Nebraska lawmakers propose 'EPIC' SALT reforms

ARTICLE | January 10, 2024

Authored by RSM US LLP

Executive summary: 

Nebraskans may consider primarily funding government through a sales tax

Proponents of a measure that would replace all Nebraska state and local taxes with a sales tax are currently gathering signatures to put the question on the ballot in November 2024. The proposal is known as the Nebraska EPIC Option Consumption Tax Act (EPIC Act). The ‘EPIC’ stands for eliminate all property, income and corporate taxes (as well as inheritance taxes). If passed, the state would be constitutionally prohibited from imposing any tax except for a state-administered sales tax.

Nebraska lawmakers propose 'EPIC' SALT reforms

The measure was first introduced in the Nebraska legislature as L.B. 79 earlier in 2023 but did not garner enough support to move out of committee. The backers of the reform are now attempting to place the question before the voters through two ballet measures, one that would prohibit taxes other than retail consumption or excise taxes among all state and local government entities and one that would impose the consumption or excise tax with no exemptions except for grocery items purchased for off-premises consumption. If the voters approve the measures, Nebraska state and local governments would no longer tax corporate or personal income, inheritances, or property. The state would presumably continue to impose various excise taxes. As of the date of this article, the measures have not been approved for the November 2024 ballot. Note that the language of the measures may change.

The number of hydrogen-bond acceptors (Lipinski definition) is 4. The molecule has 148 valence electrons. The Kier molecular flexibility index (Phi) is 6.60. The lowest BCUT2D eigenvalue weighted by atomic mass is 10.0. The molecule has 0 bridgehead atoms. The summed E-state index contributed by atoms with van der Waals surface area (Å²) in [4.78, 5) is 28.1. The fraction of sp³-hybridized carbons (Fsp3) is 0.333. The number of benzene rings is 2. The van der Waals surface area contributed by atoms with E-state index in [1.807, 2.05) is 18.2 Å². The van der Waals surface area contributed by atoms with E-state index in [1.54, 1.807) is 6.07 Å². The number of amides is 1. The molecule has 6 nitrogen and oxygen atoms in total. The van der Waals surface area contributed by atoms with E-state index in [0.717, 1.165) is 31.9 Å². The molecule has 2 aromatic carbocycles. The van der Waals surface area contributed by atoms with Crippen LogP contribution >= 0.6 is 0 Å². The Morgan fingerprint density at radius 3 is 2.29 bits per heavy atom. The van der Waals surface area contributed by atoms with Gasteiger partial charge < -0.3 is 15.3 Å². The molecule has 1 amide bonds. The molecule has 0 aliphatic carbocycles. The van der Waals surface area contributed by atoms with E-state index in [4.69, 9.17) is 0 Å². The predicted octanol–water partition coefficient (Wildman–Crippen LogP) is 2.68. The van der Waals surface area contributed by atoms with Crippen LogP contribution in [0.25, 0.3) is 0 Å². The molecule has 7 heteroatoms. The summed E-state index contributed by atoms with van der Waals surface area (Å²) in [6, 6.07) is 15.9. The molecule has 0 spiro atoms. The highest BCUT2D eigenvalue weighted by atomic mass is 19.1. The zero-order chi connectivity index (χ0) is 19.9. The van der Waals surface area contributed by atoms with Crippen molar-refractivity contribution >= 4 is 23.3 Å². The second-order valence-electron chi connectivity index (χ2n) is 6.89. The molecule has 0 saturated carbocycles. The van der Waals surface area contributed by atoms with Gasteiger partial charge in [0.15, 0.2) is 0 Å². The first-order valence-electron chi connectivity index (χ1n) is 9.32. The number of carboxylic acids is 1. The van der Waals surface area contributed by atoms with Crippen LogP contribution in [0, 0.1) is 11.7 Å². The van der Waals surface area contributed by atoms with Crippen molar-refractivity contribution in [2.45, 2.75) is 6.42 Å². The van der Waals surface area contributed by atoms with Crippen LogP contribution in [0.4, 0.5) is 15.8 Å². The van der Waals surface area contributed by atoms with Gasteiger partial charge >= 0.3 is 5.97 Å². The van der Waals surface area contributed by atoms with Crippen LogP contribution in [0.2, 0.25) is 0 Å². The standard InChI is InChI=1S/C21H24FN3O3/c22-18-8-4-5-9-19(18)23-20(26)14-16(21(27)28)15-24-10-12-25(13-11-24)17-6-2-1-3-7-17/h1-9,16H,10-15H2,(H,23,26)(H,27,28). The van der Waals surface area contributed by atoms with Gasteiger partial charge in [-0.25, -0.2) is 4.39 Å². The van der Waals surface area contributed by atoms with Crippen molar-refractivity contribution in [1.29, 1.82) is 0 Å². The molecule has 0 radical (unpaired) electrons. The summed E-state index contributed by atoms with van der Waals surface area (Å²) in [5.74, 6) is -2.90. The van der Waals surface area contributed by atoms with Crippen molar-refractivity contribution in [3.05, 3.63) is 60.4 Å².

No state has ever attempted to jettison virtually all state and local taxes in favor a single sales tax. Under the proposed legislation, the sales tax rate would be 7.5%. Other discussions related to the ballot measures have suggested the rate to be no more than 8%. It would not, according to the EPIC Option (a group advocating for the singular sales tax), be imposed on groceries. Essentially, all state and local public services would be funded through the statewide sales tax. The state would distribute funds to local governments and school districts through a predetermined formula.

The ultimate cost of the single sales tax has been hotly debated. A fiscal note from Nebraska’s Department of Revenue determined that L.B. 79 could result in net revenue loss of $5 billion by fiscal year 2027-28. Others have predicted revenue losses as high as $7.4 billion a year.